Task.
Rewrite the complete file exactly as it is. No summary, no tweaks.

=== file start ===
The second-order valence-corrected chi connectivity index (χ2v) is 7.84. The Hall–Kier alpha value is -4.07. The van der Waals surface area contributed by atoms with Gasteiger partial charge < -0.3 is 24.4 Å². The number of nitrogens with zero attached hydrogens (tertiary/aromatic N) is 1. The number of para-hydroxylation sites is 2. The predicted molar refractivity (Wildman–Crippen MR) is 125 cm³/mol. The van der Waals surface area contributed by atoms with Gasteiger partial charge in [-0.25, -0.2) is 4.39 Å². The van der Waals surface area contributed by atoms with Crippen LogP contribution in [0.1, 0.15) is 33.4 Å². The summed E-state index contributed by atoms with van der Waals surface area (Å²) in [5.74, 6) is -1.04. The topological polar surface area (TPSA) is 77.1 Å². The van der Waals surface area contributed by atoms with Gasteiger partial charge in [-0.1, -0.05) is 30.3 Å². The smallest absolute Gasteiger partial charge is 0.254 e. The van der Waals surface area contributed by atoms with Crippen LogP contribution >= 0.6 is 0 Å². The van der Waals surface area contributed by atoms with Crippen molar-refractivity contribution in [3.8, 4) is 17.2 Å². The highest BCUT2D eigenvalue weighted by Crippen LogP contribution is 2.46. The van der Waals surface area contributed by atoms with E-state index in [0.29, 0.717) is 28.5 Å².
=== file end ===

The second-order valence-corrected chi connectivity index (χ2v) is 7.84. The Hall–Kier alpha value is -4.07. The van der Waals surface area contributed by atoms with Gasteiger partial charge < -0.3 is 24.4 Å². The number of nitrogens with zero attached hydrogens (tertiary/aromatic N) is 1. The number of para-hydroxylation sites is 2. The predicted molar refractivity (Wildman–Crippen MR) is 125 cm³/mol. The van der Waals surface area contributed by atoms with Gasteiger partial charge in [-0.25, -0.2) is 4.39 Å². The van der Waals surface area contributed by atoms with Crippen LogP contribution in [0.1, 0.15) is 33.4 Å². The summed E-state index contributed by atoms with van der Waals surface area (Å²) in [5.74, 6) is -1.04. The topological polar surface area (TPSA) is 77.1 Å². The van der Waals surface area contributed by atoms with Gasteiger partial charge in [-0.1, -0.05) is 30.3 Å². The smallest absolute Gasteiger partial charge is 0.254 e. The van der Waals surface area contributed by atoms with Crippen LogP contribution >= 0.6 is 0 Å². The van der Waals surface area contributed by atoms with Crippen molar-refractivity contribution in [3.8, 4) is 17.2 Å². The highest BCUT2D eigenvalue weighted by Crippen LogP contribution is 2.46. The van der Waals surface area contributed by atoms with E-state index in [0.29, 0.717) is 28.5 Å².